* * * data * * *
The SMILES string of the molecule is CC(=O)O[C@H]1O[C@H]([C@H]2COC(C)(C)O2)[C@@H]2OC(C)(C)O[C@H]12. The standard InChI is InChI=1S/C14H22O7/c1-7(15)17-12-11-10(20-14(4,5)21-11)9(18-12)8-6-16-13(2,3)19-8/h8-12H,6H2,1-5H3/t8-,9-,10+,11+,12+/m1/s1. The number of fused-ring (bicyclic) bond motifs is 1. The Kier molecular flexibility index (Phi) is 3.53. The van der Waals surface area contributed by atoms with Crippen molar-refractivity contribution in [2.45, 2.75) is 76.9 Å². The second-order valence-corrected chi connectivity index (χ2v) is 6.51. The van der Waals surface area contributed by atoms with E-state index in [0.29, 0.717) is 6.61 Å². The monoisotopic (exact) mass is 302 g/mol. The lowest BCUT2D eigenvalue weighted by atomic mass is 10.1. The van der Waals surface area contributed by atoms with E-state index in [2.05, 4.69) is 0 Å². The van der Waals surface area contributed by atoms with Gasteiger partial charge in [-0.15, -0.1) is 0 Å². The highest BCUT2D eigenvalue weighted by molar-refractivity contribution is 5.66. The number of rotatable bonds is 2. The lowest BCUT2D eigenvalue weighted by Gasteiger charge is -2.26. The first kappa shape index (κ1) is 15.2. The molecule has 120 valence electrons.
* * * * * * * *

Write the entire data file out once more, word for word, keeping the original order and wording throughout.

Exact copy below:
The SMILES string of the molecule is CC(=O)O[C@H]1O[C@H]([C@H]2COC(C)(C)O2)[C@@H]2OC(C)(C)O[C@H]12. The standard InChI is InChI=1S/C14H22O7/c1-7(15)17-12-11-10(20-14(4,5)21-11)9(18-12)8-6-16-13(2,3)19-8/h8-12H,6H2,1-5H3/t8-,9-,10+,11+,12+/m1/s1. The number of fused-ring (bicyclic) bond motifs is 1. The Kier molecular flexibility index (Phi) is 3.53. The van der Waals surface area contributed by atoms with Crippen molar-refractivity contribution in [2.45, 2.75) is 76.9 Å². The second-order valence-corrected chi connectivity index (χ2v) is 6.51. The van der Waals surface area contributed by atoms with E-state index in [0.29, 0.717) is 6.61 Å². The monoisotopic (exact) mass is 302 g/mol. The lowest BCUT2D eigenvalue weighted by atomic mass is 10.1. The van der Waals surface area contributed by atoms with E-state index in [2.05, 4.69) is 0 Å². The van der Waals surface area contributed by atoms with Gasteiger partial charge in [-0.15, -0.1) is 0 Å². The highest BCUT2D eigenvalue weighted by molar-refractivity contribution is 5.66. The number of rotatable bonds is 2. The lowest BCUT2D eigenvalue weighted by Gasteiger charge is -2.26. The first kappa shape index (κ1) is 15.2. The molecule has 120 valence electrons.